Moving in the Z Axis when Machining Melamine

CNC owners consider whether it's worth moving the tool in the Y axis while cutting, in order to extend bit life. August 14, 2007

We will be starting to machine a large job of melamine panels this week. We have a pretty good handle on machining melamine, but I am wondering if anyone moves their cutter in Z while cutting and if it adds to the life of the insert cutter or if it just dulls a larger surface quicker.

Forum Responses
(CNC Forum)
From contributor T:
I use diamond for most of our melamine cutting. Usually get about 4 to 6 weeks out of a tool. It can also run way faster than typical insert type tooling. I run it at 14 meters/minute at 18000 rpm.

From contributor F:
No. I wouldn't bother moving your cutter in the Z axis. The paper will wear heavier on your tool than the core, but you should still get good life compared to cutting plastic laminate. If you are running the same program for the entire run, then you may want to oscillate the tool in z to maximize tool life, but it probably isn't worth the effort if the programs number more than a few. If your machine can cut at high feed rates, you might want to switch to a 3 flute mortise compression or compression tool so that you can run at 1000 ipm (40 meters/min) or higher feed rates on 3/4" core.

From contributor B:
If you are using a pod and rail type machine, moving the "Z" to increase cutter life works okay, if you don't have to jump through hoops with your software to do it. You generally don't get the tool life with pod and rail machines that you do with a nesting machine; the work holding is not quite as good.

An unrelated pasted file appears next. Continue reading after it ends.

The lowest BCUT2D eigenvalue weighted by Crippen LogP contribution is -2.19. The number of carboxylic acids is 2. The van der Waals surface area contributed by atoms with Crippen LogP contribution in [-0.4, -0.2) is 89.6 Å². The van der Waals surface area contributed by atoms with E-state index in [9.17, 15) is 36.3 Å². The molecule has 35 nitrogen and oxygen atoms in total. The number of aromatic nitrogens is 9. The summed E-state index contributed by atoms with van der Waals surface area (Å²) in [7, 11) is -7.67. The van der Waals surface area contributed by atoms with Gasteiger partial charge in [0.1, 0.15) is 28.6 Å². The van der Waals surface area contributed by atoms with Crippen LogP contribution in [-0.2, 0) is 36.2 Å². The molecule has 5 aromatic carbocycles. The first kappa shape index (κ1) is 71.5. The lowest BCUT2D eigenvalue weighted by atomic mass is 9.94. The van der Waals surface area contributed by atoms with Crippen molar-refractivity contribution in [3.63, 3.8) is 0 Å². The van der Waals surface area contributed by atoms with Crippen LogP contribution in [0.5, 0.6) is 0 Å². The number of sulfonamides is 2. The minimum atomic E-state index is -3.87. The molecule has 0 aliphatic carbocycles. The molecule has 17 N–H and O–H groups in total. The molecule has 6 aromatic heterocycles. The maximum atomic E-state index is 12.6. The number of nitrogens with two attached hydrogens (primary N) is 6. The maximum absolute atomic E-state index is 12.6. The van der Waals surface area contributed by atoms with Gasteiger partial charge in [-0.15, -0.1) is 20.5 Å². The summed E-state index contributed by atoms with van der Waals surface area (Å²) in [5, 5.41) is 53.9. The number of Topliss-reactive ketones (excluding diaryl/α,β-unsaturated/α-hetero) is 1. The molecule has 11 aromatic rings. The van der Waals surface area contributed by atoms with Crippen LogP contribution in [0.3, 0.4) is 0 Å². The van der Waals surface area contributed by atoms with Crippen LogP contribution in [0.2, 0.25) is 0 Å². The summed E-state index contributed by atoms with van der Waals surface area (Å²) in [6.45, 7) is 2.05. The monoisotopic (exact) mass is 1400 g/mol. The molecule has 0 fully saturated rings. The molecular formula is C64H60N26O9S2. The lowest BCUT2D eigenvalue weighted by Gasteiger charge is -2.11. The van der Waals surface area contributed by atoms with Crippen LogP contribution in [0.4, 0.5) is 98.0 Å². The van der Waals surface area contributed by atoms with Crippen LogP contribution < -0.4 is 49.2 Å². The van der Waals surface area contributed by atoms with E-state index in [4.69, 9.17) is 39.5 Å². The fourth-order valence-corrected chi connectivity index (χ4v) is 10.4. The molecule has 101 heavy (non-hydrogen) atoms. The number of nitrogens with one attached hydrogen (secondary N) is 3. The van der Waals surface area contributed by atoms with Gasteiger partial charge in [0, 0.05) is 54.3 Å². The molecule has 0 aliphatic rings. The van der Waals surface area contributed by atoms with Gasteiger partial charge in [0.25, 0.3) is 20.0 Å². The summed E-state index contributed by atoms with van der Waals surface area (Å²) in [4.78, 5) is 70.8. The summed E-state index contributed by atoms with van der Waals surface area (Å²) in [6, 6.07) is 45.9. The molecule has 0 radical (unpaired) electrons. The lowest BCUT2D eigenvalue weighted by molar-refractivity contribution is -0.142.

If your feeds and speeds are good, you should be cutting a few units of material before needing to change a normal carbide tool, if you are ramping in and out of the material as you should be.

If you can't get the feeds and speeds to have good to great tool life, maybe you can't run at high feed rates for whatever reason, insert tooling can be helpful and cost effective. If this is the case, you would probably be better off to go with a pair of 1/2" insert tools. If you rotate the cutting edges (and the bodies to speed things up) before they are too worn, you can cut a lot of parts with a set of inserts and 2 cutter bodies. The 2 cutter bodies just speed up the process of changing or rotating the cutter inserts. Actually, the insert tool works pretty well all the way around for many. The turn around time for sharpening is quick. ;)

From contributor R:
It is always a good idea to ramp the tool into the material. Plunging puts a huge axial load on the spindle bearings of your machine. Good programming software should be doing this for you automatically.

If you are experiencing chips in the surface, consider tool stay down nesting where the tool enters the material one time and connects part to part without lifting up. I saw this recently in a demo and it definitely decreased cycle time and increased tool life.

From contributor S:
We will only be doing perimeter cuts to these parts. I was just wondering about oscillating and if it was something to try. I just couldn't think of the word oscillate when I tried to explain. Yes, it's pod/rail, we don't do nesting. Weeke BP140.